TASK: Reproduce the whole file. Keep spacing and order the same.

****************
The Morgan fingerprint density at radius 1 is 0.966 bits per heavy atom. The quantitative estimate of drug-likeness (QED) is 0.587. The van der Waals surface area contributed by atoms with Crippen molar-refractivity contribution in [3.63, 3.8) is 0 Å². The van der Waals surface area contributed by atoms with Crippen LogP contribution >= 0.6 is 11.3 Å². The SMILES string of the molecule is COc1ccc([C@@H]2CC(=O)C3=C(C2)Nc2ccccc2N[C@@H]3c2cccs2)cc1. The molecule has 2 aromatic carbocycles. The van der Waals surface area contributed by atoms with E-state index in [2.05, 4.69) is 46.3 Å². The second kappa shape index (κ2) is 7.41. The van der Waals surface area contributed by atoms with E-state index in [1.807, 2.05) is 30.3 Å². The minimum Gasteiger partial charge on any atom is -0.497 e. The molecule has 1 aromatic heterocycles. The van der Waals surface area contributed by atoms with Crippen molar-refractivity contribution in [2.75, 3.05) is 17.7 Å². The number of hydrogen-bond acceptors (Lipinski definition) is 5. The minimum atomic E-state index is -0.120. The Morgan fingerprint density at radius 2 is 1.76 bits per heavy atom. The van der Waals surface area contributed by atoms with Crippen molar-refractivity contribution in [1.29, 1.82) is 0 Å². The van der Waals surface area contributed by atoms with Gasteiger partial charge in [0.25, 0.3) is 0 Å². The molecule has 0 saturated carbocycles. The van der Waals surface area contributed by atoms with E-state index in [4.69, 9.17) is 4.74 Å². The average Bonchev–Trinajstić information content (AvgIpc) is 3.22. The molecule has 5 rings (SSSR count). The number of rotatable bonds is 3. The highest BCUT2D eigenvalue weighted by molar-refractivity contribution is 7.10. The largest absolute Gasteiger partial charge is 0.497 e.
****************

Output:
The Morgan fingerprint density at radius 1 is 0.966 bits per heavy atom. The quantitative estimate of drug-likeness (QED) is 0.587. The van der Waals surface area contributed by atoms with Crippen molar-refractivity contribution in [3.63, 3.8) is 0 Å². The van der Waals surface area contributed by atoms with Crippen LogP contribution >= 0.6 is 11.3 Å². The SMILES string of the molecule is COc1ccc([C@@H]2CC(=O)C3=C(C2)Nc2ccccc2N[C@@H]3c2cccs2)cc1. The molecule has 2 aromatic carbocycles. The van der Waals surface area contributed by atoms with E-state index in [2.05, 4.69) is 46.3 Å². The second kappa shape index (κ2) is 7.41. The van der Waals surface area contributed by atoms with E-state index in [1.807, 2.05) is 30.3 Å². The minimum Gasteiger partial charge on any atom is -0.497 e. The molecule has 1 aromatic heterocycles. The van der Waals surface area contributed by atoms with Crippen molar-refractivity contribution in [2.75, 3.05) is 17.7 Å². The number of hydrogen-bond acceptors (Lipinski definition) is 5. The minimum atomic E-state index is -0.120. The Morgan fingerprint density at radius 2 is 1.76 bits per heavy atom. The van der Waals surface area contributed by atoms with Crippen molar-refractivity contribution in [1.29, 1.82) is 0 Å². The van der Waals surface area contributed by atoms with Gasteiger partial charge in [0.25, 0.3) is 0 Å². The molecule has 0 saturated carbocycles. The van der Waals surface area contributed by atoms with E-state index in [4.69, 9.17) is 4.74 Å². The average Bonchev–Trinajstić information content (AvgIpc) is 3.22. The molecule has 5 rings (SSSR count). The number of rotatable bonds is 3. The highest BCUT2D eigenvalue weighted by molar-refractivity contribution is 7.10. The largest absolute Gasteiger partial charge is 0.497 e.